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Cells in Space

October 12, 2016

By Matthew Corcoran Senior Writer
By Matthew Corcoran Senior Writer

Cells in Space

Sending our Human Emulation System to the International Space Station may help scientists get a better understanding of how low Earth orbit affects the body

The human body was not designed for space. Low gravity causes muscles to waste away and bones to lose their density. Without the protection of the Earth’s magnetic field, cosmic rays and solar radiation bombard tissue and cells, inflicting damage that could cause disease.

Living out there is psychologically taxing as well. Without the Earthly cycle of night and day, astronauts struggle to maintain their natural sleep schedule, which can lead to changes in mood and mental performance — never mind simply being so far from home, trapped in a living area the size of minivan, with only a few other folks to talk to for months on end.

Still want to volunteer for that nine-month trip to Mars?

Image:

Astronaut Michael Edward Fossum on a space walk (source: Wikimedia Commons)

Space agencies have designed ways to replicate the condition of low gravity on Earth, but this is only an approximation of what life in space is truly like. The only way to figure out how an astronaut will react is to put them on a rocket and shoot them into orbit.

As an alternative, we’ve teamed with NASA and IRPI, a scientific consulting firm, to send our Human Emulation System to the International Space Station (ISS). The goal is to test the cells of astronauts on our Organs-on-Chips technology outside the Earth’s atmosphere, providing data about how their body reacts.

Personalized (Space) Medicine

The future of our Organs-on-Chips technology lies in personalized medicine, or the ability to tailor preventative and therapeutic treatments to an individual’s genetics and life experiences. If we could take an individual’s cells and put them on Organ-Chips, we could get an accurate sense of how medicines, foods, and chemicals would affect that person as an individual.

We could then take this process one step further by collaborating with NASA to develop Organ-Chips from the cells of astronauts. Imagine a scenario where an astronaut is in training for a long mission in space. We could take a blood sample from this astronaut, extract stem cells found in their blood, and then engineer those stem cells into different organ cells. This would allow us to create Organ-Chips with DNA that matched the individual astronaut. We could then send those chips to space and run experiments on our Human Emulation System aboard the ISS to see how those cells responded in low Earth orbit.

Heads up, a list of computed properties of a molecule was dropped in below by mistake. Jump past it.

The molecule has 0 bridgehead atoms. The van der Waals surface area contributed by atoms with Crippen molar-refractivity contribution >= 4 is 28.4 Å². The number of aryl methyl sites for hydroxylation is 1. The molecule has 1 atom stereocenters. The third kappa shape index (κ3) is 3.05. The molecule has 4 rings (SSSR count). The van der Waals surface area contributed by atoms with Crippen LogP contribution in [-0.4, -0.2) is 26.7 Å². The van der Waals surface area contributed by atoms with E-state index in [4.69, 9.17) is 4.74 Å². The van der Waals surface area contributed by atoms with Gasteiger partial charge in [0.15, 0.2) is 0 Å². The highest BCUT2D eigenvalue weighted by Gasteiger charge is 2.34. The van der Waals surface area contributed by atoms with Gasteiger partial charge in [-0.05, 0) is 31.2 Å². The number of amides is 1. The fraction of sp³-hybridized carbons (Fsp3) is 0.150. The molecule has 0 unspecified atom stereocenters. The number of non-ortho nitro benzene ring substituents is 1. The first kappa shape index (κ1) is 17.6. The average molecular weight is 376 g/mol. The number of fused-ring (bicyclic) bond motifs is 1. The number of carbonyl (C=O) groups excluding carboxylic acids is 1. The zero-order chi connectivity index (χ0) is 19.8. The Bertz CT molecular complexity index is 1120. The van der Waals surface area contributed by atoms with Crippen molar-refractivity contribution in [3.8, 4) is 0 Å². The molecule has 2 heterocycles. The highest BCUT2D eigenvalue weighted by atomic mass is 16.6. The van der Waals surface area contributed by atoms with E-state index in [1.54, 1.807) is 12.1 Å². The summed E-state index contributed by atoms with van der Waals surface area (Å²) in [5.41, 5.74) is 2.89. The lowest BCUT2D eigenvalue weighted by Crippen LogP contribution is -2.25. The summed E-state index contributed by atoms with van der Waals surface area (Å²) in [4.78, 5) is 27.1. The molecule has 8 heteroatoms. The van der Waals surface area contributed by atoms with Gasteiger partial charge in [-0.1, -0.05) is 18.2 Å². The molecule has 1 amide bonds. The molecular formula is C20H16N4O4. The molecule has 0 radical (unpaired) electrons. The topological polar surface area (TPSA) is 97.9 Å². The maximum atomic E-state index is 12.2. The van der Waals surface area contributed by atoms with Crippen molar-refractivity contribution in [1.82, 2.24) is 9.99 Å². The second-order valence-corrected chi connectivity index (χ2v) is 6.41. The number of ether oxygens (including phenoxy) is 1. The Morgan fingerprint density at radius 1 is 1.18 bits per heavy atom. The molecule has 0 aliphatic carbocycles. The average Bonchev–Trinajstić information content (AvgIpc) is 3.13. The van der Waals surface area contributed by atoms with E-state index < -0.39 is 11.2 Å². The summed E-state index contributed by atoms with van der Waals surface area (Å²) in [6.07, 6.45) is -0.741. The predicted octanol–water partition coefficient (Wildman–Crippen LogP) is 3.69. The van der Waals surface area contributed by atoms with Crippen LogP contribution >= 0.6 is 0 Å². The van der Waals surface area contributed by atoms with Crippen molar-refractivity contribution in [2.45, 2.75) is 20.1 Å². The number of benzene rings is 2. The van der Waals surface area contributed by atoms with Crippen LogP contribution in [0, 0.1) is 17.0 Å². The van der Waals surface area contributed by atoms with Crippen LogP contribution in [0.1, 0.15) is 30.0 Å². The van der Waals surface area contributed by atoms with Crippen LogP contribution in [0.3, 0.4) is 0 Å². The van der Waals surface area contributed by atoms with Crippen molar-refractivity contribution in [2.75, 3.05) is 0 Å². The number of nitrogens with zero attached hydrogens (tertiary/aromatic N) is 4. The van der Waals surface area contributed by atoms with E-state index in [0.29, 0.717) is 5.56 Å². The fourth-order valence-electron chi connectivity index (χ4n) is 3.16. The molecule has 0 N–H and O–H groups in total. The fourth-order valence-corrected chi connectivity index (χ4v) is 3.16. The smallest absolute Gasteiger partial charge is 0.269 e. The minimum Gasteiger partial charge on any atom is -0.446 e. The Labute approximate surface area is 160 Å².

“Think about it,” said Chris Hinojosa, our associate director of discovery. “We could send an astronaut’s cells to the ISS before we send him or her up there, getting a sense of how their cells will react to low earth orbit and all the environmental stressors that come along with that.”

Image:

Our Organ-Chip

A Test of Logistics

We are democratizing our Human Emulation System by making it easy to use in different kinds of labs throughout the world. But a trip to space could be seen as the ultimate test of our logistics and our platform.

A huge amount of planning goes into launching a rocket, whether it is manned or unmanned. If we can get our Organ-Chips and our lab-ready Human Emulation System into orbit so that they can be used for significant experiments, we’re confident that we can get them to any lab on Earth.

“Pushing the limits of our technology will encourage us to innovate even more, and this kind of work will have a huge impact on our technology,” Hinojosa said.

Rarely have humans traveled outside the Earth’s magnetic field.

Deeper into the Unknown

The ISS circles the Earth at an altitude of approximately 200 miles. As far away as it may seem, the station is still sheltered by a portion of the Earth’s magnetic field, which protects the ISS and the astronauts inside from harmful radiation.

Rarely have humans traveled outside the Earth’s magnetic field. Indeed, the last manned flight outside Earth’s orbit was the final Apollo mission in 1972. And because humans have made so few voyages outside the magnetic field, we simply don’t know how human biology will respond to an extended period beyond the protection of the magnetic field.

In the coming decades, we are likely to go deeper into the cosmos than we ever have before. Though still in the planning stage, NASA and private space agencies are working on manned missions to Mars.

The scientific community has a sense of how interplanetary travel will affect human biology. But perhaps our Human Emulation System could be the first human cells to be sent beyond the moon — and provide scientists with information about how to protect astronauts before the first manned Mars mission launches.


More about this project can be found on NASA’s website.